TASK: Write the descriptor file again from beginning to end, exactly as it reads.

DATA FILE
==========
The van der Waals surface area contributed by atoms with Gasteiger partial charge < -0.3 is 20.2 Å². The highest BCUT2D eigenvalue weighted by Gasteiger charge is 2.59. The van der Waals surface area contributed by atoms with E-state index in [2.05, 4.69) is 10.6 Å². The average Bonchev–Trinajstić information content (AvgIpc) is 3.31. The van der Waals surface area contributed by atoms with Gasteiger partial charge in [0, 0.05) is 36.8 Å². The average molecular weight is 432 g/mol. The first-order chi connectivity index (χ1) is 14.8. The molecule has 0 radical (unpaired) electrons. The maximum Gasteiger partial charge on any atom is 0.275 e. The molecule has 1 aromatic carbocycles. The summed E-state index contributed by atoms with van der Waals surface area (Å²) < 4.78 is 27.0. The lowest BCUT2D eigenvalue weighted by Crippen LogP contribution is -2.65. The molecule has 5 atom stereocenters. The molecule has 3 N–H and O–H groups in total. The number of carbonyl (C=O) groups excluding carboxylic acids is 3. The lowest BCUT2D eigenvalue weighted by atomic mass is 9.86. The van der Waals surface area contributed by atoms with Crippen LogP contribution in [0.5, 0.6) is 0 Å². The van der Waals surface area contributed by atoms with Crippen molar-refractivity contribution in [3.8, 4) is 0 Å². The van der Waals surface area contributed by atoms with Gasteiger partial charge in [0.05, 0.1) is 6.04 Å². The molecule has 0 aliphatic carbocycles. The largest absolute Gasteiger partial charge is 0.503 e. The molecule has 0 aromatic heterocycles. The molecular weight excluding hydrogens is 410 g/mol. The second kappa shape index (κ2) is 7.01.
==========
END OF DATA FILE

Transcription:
The van der Waals surface area contributed by atoms with Gasteiger partial charge < -0.3 is 20.2 Å². The highest BCUT2D eigenvalue weighted by Gasteiger charge is 2.59. The van der Waals surface area contributed by atoms with E-state index in [2.05, 4.69) is 10.6 Å². The average Bonchev–Trinajstić information content (AvgIpc) is 3.31. The van der Waals surface area contributed by atoms with Gasteiger partial charge in [0, 0.05) is 36.8 Å². The average molecular weight is 432 g/mol. The first-order chi connectivity index (χ1) is 14.8. The molecule has 0 radical (unpaired) electrons. The maximum Gasteiger partial charge on any atom is 0.275 e. The molecule has 1 aromatic carbocycles. The summed E-state index contributed by atoms with van der Waals surface area (Å²) < 4.78 is 27.0. The lowest BCUT2D eigenvalue weighted by Crippen LogP contribution is -2.65. The molecule has 5 atom stereocenters. The molecule has 3 N–H and O–H groups in total. The number of carbonyl (C=O) groups excluding carboxylic acids is 3. The lowest BCUT2D eigenvalue weighted by atomic mass is 9.86. The van der Waals surface area contributed by atoms with Crippen LogP contribution in [0.5, 0.6) is 0 Å². The van der Waals surface area contributed by atoms with Crippen molar-refractivity contribution in [3.8, 4) is 0 Å². The van der Waals surface area contributed by atoms with Gasteiger partial charge in [0.05, 0.1) is 6.04 Å². The molecule has 0 aliphatic carbocycles. The largest absolute Gasteiger partial charge is 0.503 e. The molecule has 0 aromatic heterocycles. The molecular weight excluding hydrogens is 410 g/mol. The second kappa shape index (κ2) is 7.01.